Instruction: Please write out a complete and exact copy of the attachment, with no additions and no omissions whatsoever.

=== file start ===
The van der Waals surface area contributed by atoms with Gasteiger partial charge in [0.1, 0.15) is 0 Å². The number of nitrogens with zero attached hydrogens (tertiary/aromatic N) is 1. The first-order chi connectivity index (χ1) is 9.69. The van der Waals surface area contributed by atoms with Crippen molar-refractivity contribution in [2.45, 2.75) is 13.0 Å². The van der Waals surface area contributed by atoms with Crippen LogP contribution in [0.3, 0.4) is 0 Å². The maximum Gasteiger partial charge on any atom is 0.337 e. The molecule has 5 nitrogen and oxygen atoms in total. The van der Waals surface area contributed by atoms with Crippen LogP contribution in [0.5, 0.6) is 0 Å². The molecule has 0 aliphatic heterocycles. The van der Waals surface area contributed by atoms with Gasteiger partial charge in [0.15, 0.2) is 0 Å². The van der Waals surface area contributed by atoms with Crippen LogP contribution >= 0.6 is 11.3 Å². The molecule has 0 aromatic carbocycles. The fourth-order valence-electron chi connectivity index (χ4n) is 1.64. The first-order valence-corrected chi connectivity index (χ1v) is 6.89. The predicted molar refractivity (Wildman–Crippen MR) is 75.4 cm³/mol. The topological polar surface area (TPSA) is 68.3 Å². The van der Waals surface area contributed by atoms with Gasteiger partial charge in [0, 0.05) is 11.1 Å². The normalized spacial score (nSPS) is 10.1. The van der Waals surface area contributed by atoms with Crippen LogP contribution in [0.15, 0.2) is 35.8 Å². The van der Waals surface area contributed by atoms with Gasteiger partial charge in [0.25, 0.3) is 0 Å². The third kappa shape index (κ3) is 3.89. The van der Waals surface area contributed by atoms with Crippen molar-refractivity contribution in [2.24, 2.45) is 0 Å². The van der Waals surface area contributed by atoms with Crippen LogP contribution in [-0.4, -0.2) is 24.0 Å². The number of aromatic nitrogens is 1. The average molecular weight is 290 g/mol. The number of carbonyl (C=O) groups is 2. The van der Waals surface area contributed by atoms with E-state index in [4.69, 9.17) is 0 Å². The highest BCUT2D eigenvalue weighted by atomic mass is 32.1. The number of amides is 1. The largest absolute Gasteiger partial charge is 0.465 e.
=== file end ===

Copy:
The van der Waals surface area contributed by atoms with Gasteiger partial charge in [0.1, 0.15) is 0 Å². The number of nitrogens with zero attached hydrogens (tertiary/aromatic N) is 1. The first-order chi connectivity index (χ1) is 9.69. The van der Waals surface area contributed by atoms with Crippen molar-refractivity contribution in [2.45, 2.75) is 13.0 Å². The van der Waals surface area contributed by atoms with Crippen LogP contribution in [0.3, 0.4) is 0 Å². The maximum Gasteiger partial charge on any atom is 0.337 e. The molecule has 5 nitrogen and oxygen atoms in total. The van der Waals surface area contributed by atoms with Crippen LogP contribution in [0.5, 0.6) is 0 Å². The molecule has 0 aliphatic heterocycles. The van der Waals surface area contributed by atoms with Gasteiger partial charge in [0.15, 0.2) is 0 Å². The van der Waals surface area contributed by atoms with Crippen LogP contribution >= 0.6 is 11.3 Å². The molecule has 0 aromatic carbocycles. The fourth-order valence-electron chi connectivity index (χ4n) is 1.64. The first-order valence-corrected chi connectivity index (χ1v) is 6.89. The predicted molar refractivity (Wildman–Crippen MR) is 75.4 cm³/mol. The topological polar surface area (TPSA) is 68.3 Å². The van der Waals surface area contributed by atoms with Gasteiger partial charge in [0, 0.05) is 11.1 Å². The normalized spacial score (nSPS) is 10.1. The van der Waals surface area contributed by atoms with Crippen LogP contribution in [0.15, 0.2) is 35.8 Å². The van der Waals surface area contributed by atoms with Gasteiger partial charge in [0.25, 0.3) is 0 Å². The third kappa shape index (κ3) is 3.89. The van der Waals surface area contributed by atoms with Crippen molar-refractivity contribution in [2.24, 2.45) is 0 Å². The van der Waals surface area contributed by atoms with Crippen LogP contribution in [-0.4, -0.2) is 24.0 Å². The number of aromatic nitrogens is 1. The average molecular weight is 290 g/mol. The number of carbonyl (C=O) groups is 2. The van der Waals surface area contributed by atoms with E-state index in [4.69, 9.17) is 0 Å². The highest BCUT2D eigenvalue weighted by atomic mass is 32.1. The number of amides is 1. The largest absolute Gasteiger partial charge is 0.465 e.